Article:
Tuesday, April 1, 2014

The Brookswood Community Plan, what went wrong?

Last night, Township of Langley Council rejected the proposed updated community plan for Brookswood. You can read my thoughts about the plan on a post I wrote last year, but the following land-use map shows what the Township was proposing for the community.

Proposed land-use plan for Brookswood/Fernridge. Click map to enlarge.

When a community plan gets rejected, it means that something went wrong in the planning process. A successful community plan needs to engage the community early in the planning process, and often throughout the planning process.

The Township started on the right path when they hosted a series of community workshops in 2012. Out of the workshops citizens noted the following about their community.

When asked about the existing characteristics of the community, most described the community with words like rural, quiet, clean, green, trees, and wildlife.

When asked about the future vision of the community, most people at the workshops wanted to see upgraded infrastructure like sidewalks, trails, bike lanes and the like. They also wanted to ensure the protection of trees and the environment. Interestingly enough, people also wanted to see more local retail clusters with higher densities in some areas. Did the proposed Brookswood community plan align with the vision of the community?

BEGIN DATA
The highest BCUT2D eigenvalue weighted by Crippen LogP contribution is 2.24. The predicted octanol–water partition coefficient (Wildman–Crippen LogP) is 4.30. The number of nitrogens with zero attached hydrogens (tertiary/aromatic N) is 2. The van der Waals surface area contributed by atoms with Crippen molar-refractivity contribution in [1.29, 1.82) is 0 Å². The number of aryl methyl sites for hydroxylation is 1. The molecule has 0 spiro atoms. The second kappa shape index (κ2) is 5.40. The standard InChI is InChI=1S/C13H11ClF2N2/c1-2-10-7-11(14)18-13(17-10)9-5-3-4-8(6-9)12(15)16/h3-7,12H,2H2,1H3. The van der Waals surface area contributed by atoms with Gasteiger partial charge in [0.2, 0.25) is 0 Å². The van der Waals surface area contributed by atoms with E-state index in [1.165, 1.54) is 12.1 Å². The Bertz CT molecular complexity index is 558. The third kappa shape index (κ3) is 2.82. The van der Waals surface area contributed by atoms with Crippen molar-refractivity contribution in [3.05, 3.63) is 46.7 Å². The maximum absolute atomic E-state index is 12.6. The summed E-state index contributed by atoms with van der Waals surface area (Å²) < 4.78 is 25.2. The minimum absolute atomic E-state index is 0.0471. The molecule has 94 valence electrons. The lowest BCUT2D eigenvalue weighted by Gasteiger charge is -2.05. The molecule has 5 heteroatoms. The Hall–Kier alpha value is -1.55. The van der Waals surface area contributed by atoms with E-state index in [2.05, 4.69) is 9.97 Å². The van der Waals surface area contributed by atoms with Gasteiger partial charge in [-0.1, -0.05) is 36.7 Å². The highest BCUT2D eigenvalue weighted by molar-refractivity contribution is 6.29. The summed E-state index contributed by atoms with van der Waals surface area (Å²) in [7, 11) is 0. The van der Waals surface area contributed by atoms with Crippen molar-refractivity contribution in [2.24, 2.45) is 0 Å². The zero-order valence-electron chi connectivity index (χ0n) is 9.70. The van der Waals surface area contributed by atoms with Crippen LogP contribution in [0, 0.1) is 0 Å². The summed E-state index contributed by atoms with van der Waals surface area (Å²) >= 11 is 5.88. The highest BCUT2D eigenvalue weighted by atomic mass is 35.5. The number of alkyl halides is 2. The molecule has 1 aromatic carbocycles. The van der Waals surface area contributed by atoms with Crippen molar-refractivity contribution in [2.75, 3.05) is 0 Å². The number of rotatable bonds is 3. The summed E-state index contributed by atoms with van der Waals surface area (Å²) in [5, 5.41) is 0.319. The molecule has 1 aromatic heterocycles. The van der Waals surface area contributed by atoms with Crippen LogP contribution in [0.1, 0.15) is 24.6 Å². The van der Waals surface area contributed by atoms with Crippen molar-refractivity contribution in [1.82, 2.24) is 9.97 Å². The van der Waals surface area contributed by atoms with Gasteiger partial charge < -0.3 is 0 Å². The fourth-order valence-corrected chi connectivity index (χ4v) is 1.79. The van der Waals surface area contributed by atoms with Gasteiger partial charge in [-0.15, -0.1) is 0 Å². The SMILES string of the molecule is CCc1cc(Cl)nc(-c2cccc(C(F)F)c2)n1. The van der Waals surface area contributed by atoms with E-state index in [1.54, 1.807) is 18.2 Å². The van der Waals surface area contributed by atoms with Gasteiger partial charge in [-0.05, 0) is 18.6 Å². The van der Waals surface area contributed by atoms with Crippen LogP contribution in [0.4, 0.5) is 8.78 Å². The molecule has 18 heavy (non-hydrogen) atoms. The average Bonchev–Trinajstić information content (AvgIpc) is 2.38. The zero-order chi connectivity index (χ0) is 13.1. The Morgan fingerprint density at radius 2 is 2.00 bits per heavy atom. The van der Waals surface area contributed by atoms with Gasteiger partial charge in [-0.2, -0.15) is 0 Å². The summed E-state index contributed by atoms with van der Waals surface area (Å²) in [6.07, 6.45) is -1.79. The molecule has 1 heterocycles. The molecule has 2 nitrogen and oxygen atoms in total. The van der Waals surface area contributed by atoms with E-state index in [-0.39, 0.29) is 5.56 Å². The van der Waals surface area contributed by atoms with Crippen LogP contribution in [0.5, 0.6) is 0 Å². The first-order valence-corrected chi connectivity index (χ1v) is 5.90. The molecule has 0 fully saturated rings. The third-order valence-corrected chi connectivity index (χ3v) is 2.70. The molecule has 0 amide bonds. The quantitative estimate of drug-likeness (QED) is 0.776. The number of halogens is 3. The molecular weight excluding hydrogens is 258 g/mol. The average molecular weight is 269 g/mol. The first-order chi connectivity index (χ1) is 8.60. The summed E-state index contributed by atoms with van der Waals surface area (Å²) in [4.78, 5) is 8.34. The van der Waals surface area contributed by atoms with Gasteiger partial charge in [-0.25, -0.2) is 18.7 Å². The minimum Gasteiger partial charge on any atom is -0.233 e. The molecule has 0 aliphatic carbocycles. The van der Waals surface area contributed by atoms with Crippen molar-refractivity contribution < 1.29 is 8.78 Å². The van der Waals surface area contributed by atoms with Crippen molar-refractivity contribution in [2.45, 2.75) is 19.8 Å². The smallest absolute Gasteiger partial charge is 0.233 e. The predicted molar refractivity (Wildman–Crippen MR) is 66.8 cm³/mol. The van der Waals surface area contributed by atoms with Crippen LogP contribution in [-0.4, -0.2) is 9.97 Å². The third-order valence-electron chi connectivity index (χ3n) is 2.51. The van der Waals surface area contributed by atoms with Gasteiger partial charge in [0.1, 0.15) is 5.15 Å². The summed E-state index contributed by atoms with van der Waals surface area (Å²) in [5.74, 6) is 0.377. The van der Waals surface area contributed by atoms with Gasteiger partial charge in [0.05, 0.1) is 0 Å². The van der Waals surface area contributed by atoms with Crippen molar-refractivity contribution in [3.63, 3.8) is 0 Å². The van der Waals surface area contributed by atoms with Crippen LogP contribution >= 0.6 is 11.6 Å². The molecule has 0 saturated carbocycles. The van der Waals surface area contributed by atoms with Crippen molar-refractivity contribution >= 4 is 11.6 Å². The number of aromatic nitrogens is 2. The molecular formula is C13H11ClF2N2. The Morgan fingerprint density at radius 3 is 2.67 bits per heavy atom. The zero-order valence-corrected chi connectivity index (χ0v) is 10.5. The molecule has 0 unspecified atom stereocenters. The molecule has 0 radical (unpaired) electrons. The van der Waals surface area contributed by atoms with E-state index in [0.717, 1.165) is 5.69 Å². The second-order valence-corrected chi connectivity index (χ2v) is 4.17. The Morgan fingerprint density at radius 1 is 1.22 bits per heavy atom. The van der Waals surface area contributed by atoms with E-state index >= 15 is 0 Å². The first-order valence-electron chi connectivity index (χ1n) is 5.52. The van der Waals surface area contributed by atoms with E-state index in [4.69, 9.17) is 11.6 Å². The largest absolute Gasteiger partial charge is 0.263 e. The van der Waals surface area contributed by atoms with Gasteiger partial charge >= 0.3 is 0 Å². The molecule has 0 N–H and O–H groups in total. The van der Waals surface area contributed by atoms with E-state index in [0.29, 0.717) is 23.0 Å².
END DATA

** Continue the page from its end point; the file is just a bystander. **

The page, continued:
Required open houses and public hearings are actually pretty horrible ways to engage a community. They don’t allow for full collaboration with the community. Open houses and public hearing also tend to only attract people that are opposed to proposals. Once a plan reaches open house, it is usually close to being done with little opportunity for change.

I think the Township was off to a good start with having community workshops to launch the Brookswood community plan update process. While the Township engaged citizens early, they may not have followed through with that engagement.

The Township of Langley did a great job engaging with the community when it developed its Sustainability Charter and the Aldergrove Core Plan. Going forward, the Township should look at expanding this kind of planning practice for new large plans like the Brookswood community plan.

While fully engaging with the community takes more time and a lot of energy, in the end you get a plan that the majority of the community can support and feel ownership of. When the naysayers arrive, as they always do, the Township will have the confidence to approve a plan knowing they fully engaged with the community.

I don’t know what’s next for Brookswood, but if the Township wants to update that community plan again, it needs to reboot the planning and community engagement process.

1 comment:

Richmond Guy said...

I think one of the major problems is that when the naysayers loudly proclaim the negative aspects of the plan (real or imagined), there is nobody to provide the counter position. Planners are not going to go around advocating for a draft community plan. In the case of a rezoning proposed by a developer, the positive aspects of the plan (greater affordability and energy efficiency, provision of community amenities and improved services) can be articulated by the developer to counter the naysayers. With a municipally-presented community plan, the naysayers have the floor uncontested.